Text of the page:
Personally I think that for having to do such maths just days into your degree, further maths in its current format (where matrices and differential equations are only briefly touched on) would be useful. Very useful.
    No mate, we were exposed to the fundamentals during AL (A-Level). And it probably has done.

    (Original post by shamika)
    Maybe I'm comparing the maths you learn for physics at somewhere like Cambridge or Imperial... You'd have to learn group theory, the basics of quantum mechanics (mathematically I mean), how to solve plenty of DE's... It's similar in spirit to A-level core and further pure (ie you learn methods rather than proofs), but they are more complicated than anything you'd learn in A-level Further Maths.

    I'm assuming that level of maths is needed everywhere but maybe I'm mistaken
    I'd like to point out I was simply talking about the maths in my "Mathematics" module which is entirely pure. All that quantum sh*t you spoke about I didn't do it, however we've learned a whole bunch of mathematical bs in our other modules e.g., structural mechanics, fluid mechanics, soil mechanics etc. Similarly it's mostly methodical, however there are quite a few proofs in structures etc. More complicated than AL yes, however FM has set it up to be relatively easy for me in comparison to my non-FM at AL classmates.
    Offline

    15
    ReputationRep:
    (Original post by Zacken)
    Right, I'll tell all those Cambridge colleges that require FM for econ to **** off, yeah?
    allow me. I forgot about economics.
    Also, one university is not majority as most don't ask for further for economics or physics even. OP wants to go for medicine which further maths is clearly not needed for.
 
 
 
  • See more of what you like on The Student Room

    You can personalise what you see on TSR. Tell us a little about yourself to get started.

  • Poll
    What's your favourite Christmas sweets?
    Help with your A-levels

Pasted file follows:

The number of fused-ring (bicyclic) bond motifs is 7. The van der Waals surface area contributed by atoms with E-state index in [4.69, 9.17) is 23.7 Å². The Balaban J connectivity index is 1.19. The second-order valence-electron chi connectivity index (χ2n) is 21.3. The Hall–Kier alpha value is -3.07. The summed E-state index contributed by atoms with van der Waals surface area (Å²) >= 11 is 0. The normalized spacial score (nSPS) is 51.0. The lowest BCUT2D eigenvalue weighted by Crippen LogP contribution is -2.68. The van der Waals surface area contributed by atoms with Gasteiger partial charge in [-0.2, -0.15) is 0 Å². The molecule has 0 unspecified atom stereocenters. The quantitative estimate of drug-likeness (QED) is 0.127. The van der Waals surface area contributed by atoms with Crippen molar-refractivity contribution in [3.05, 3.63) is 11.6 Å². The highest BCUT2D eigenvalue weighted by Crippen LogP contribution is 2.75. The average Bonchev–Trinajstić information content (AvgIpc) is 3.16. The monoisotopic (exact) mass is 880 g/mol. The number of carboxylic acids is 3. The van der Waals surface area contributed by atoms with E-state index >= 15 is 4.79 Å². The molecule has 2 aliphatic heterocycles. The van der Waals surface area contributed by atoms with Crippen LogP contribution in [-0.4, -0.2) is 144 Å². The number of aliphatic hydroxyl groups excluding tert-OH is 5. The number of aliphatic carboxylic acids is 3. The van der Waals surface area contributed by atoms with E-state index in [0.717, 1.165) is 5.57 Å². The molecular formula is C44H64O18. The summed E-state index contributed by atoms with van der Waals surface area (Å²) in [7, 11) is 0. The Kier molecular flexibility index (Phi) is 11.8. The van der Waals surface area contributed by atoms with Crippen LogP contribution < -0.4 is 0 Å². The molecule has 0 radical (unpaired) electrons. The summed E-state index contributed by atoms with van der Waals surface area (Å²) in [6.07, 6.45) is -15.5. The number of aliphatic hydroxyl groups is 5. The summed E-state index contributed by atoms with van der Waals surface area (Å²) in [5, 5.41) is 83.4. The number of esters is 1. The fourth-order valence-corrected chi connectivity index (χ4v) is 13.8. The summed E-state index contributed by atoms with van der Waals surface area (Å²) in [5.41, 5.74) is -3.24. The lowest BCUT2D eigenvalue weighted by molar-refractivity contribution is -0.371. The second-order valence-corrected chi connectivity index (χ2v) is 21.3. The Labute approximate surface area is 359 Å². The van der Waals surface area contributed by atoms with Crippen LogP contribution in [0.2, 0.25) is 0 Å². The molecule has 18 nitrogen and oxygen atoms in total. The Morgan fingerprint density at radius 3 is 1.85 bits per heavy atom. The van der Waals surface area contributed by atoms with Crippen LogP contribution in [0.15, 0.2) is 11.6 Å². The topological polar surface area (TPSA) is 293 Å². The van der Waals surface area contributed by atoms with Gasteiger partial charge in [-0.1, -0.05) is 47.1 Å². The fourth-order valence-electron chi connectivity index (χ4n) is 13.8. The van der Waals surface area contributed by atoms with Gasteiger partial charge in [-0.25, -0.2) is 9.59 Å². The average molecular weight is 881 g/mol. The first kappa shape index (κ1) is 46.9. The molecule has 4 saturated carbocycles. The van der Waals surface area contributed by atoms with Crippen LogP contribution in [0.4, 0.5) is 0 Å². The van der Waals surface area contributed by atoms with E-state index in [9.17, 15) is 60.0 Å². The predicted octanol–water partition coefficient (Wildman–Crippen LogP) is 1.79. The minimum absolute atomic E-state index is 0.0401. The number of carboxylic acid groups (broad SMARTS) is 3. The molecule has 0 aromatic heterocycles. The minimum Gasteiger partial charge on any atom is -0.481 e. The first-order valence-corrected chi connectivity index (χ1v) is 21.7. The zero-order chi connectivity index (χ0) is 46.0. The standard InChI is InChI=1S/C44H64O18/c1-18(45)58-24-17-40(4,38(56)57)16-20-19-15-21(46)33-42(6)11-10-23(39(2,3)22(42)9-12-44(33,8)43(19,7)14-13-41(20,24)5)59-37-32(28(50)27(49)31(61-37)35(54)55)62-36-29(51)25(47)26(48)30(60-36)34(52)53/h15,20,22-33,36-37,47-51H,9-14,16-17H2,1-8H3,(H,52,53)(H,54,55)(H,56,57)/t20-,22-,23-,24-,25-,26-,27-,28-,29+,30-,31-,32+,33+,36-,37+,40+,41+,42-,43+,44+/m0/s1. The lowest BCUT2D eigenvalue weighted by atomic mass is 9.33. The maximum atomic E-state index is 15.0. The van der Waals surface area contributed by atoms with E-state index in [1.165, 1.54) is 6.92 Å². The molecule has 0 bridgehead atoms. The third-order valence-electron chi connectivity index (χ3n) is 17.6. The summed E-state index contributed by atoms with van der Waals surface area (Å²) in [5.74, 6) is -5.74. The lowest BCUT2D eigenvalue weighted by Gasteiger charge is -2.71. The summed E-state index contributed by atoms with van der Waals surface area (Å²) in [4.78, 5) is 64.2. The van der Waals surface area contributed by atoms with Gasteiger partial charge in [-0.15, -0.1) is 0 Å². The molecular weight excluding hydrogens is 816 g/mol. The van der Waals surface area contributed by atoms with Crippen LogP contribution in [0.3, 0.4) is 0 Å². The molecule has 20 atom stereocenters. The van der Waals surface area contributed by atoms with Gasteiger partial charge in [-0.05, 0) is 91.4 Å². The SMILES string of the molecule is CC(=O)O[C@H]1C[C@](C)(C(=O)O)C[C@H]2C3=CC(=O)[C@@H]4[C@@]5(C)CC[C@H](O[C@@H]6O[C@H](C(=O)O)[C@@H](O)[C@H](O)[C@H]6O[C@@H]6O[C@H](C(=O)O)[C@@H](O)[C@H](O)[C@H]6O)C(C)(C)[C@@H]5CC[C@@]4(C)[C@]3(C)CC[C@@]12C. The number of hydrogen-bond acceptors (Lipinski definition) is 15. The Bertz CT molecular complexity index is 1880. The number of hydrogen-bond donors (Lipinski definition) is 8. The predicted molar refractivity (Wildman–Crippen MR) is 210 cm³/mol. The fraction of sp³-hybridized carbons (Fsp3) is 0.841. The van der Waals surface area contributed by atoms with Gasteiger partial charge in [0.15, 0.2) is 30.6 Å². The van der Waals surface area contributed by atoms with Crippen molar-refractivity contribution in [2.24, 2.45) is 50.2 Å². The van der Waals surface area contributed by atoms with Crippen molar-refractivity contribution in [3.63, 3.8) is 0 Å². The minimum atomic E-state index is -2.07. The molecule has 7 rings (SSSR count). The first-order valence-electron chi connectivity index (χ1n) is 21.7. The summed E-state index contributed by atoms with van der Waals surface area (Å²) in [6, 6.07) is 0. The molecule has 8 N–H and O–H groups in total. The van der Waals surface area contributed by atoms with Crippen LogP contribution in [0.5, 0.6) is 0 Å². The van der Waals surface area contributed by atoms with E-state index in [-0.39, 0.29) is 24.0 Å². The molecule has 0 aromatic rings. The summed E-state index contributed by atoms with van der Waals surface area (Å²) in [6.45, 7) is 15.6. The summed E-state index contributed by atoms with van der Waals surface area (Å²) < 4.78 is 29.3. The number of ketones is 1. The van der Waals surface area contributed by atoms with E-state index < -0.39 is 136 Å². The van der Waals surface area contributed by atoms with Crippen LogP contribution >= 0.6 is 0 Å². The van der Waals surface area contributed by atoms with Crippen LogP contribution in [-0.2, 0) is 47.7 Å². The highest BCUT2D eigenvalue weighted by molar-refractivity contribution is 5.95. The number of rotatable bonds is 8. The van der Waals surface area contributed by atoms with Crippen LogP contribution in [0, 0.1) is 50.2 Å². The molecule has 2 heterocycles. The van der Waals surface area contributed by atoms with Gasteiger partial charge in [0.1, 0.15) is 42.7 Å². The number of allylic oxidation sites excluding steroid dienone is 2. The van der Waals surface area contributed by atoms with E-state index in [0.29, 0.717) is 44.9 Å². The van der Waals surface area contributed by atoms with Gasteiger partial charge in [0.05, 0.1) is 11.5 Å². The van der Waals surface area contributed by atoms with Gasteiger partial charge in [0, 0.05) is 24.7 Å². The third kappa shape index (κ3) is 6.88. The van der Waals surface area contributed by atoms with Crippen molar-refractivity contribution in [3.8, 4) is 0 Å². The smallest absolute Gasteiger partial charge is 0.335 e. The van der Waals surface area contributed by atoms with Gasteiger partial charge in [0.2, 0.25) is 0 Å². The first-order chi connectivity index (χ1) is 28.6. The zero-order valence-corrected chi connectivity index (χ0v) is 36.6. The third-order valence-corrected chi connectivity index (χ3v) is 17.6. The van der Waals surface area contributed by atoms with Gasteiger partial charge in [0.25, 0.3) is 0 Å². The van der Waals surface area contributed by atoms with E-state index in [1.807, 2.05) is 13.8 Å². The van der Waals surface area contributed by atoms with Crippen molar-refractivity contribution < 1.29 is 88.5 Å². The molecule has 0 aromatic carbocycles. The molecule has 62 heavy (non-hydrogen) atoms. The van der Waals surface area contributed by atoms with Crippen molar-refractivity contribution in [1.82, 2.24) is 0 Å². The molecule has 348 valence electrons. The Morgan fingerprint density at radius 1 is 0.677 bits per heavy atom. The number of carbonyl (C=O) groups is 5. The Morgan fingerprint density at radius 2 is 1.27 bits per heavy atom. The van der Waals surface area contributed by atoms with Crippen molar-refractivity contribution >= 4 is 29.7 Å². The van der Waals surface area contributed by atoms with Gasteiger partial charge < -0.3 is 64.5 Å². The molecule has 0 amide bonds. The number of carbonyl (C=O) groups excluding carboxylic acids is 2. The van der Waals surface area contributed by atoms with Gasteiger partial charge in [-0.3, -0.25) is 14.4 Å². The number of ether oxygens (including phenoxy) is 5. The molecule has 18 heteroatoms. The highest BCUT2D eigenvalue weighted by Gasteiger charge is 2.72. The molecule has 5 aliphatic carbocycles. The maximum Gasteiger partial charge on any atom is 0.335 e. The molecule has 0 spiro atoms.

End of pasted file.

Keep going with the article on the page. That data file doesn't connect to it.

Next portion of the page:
All the essentials

    The adventure begins mug

    Student life: what to expect

    What it's really like going to uni

    Rosette

    Essay expert

    Learn to write like a pro with our ultimate essay guide.

    Uni match

    Uni match

    Our tool will help you find the perfect course for you

    Study planner

    Create a study plan

    Get your head around what you need to do and when with the study planner tool.

    Study planner

    Resources by subject

    Everything from mind maps to class notes.

    Hands typing

    Degrees without fees

    Discover more about degree-level apprenticeships.

    A student doing homework

    Study tips from A* students

    Students who got top grades in their A-levels share their secrets

    Study help links and info

    Can you help? Study help unanswered threadsRules and posting guidelines

    Sponsored content:

    HEAR

    HEAR

    Find out how a Higher Education Achievement Report can help you prove your achievements.

    Groups associated with this forum:

    View associated groups
  • See more of what you like on The Student Room

    You can personalise what you see on TSR. Tell us a little about yourself to get started.

  • The Student Room, Get Revising and Marked by Teachers are trading names of The Student Room Group Ltd.

    Register Number: 04666380 (England and Wales), VAT No. 806 8067 22 Registered Office: International House, Queens Road, Brighton, BN1 3XE

    Quick reply
    Reputation gems: You get these gems as you gain rep from other members for making good contributions and giving helpful advice.